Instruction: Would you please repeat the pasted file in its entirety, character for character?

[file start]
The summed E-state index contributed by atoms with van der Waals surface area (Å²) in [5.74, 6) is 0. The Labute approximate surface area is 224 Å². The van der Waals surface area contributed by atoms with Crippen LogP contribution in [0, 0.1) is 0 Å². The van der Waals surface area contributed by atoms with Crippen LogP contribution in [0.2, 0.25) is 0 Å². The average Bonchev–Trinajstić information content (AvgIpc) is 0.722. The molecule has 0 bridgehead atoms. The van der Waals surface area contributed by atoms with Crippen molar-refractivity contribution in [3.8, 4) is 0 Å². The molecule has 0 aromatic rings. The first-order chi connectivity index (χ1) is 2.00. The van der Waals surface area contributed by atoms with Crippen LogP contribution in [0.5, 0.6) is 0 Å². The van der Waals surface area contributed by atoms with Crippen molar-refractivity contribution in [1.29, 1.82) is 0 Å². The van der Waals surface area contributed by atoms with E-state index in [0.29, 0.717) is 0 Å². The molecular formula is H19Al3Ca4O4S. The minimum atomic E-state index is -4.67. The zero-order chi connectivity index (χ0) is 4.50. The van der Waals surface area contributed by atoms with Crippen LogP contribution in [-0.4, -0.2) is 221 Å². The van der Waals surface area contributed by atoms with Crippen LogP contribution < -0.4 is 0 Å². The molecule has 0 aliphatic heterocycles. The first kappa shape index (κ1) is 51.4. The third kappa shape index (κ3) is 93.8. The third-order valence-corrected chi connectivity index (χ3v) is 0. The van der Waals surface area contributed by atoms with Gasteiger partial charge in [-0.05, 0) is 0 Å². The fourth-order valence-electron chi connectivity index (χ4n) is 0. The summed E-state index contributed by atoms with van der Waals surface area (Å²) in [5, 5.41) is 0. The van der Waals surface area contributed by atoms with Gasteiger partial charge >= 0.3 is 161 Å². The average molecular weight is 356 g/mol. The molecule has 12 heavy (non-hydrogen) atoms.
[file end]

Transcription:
The summed E-state index contributed by atoms with van der Waals surface area (Å²) in [5.74, 6) is 0. The Labute approximate surface area is 224 Å². The van der Waals surface area contributed by atoms with Crippen LogP contribution in [0, 0.1) is 0 Å². The van der Waals surface area contributed by atoms with Crippen LogP contribution in [0.2, 0.25) is 0 Å². The average Bonchev–Trinajstić information content (AvgIpc) is 0.722. The molecule has 0 bridgehead atoms. The van der Waals surface area contributed by atoms with Crippen molar-refractivity contribution in [3.8, 4) is 0 Å². The molecule has 0 aromatic rings. The first-order chi connectivity index (χ1) is 2.00. The van der Waals surface area contributed by atoms with Crippen LogP contribution in [0.5, 0.6) is 0 Å². The van der Waals surface area contributed by atoms with Crippen molar-refractivity contribution in [1.29, 1.82) is 0 Å². The van der Waals surface area contributed by atoms with E-state index in [0.29, 0.717) is 0 Å². The molecular formula is H19Al3Ca4O4S. The minimum atomic E-state index is -4.67. The zero-order chi connectivity index (χ0) is 4.50. The van der Waals surface area contributed by atoms with Crippen LogP contribution in [-0.4, -0.2) is 221 Å². The van der Waals surface area contributed by atoms with Crippen LogP contribution < -0.4 is 0 Å². The molecule has 0 aliphatic heterocycles. The first kappa shape index (κ1) is 51.4. The third kappa shape index (κ3) is 93.8. The third-order valence-corrected chi connectivity index (χ3v) is 0. The van der Waals surface area contributed by atoms with Gasteiger partial charge in [-0.05, 0) is 0 Å². The fourth-order valence-electron chi connectivity index (χ4n) is 0. The summed E-state index contributed by atoms with van der Waals surface area (Å²) in [5, 5.41) is 0. The van der Waals surface area contributed by atoms with Gasteiger partial charge >= 0.3 is 161 Å². The average molecular weight is 356 g/mol. The molecule has 12 heavy (non-hydrogen) atoms.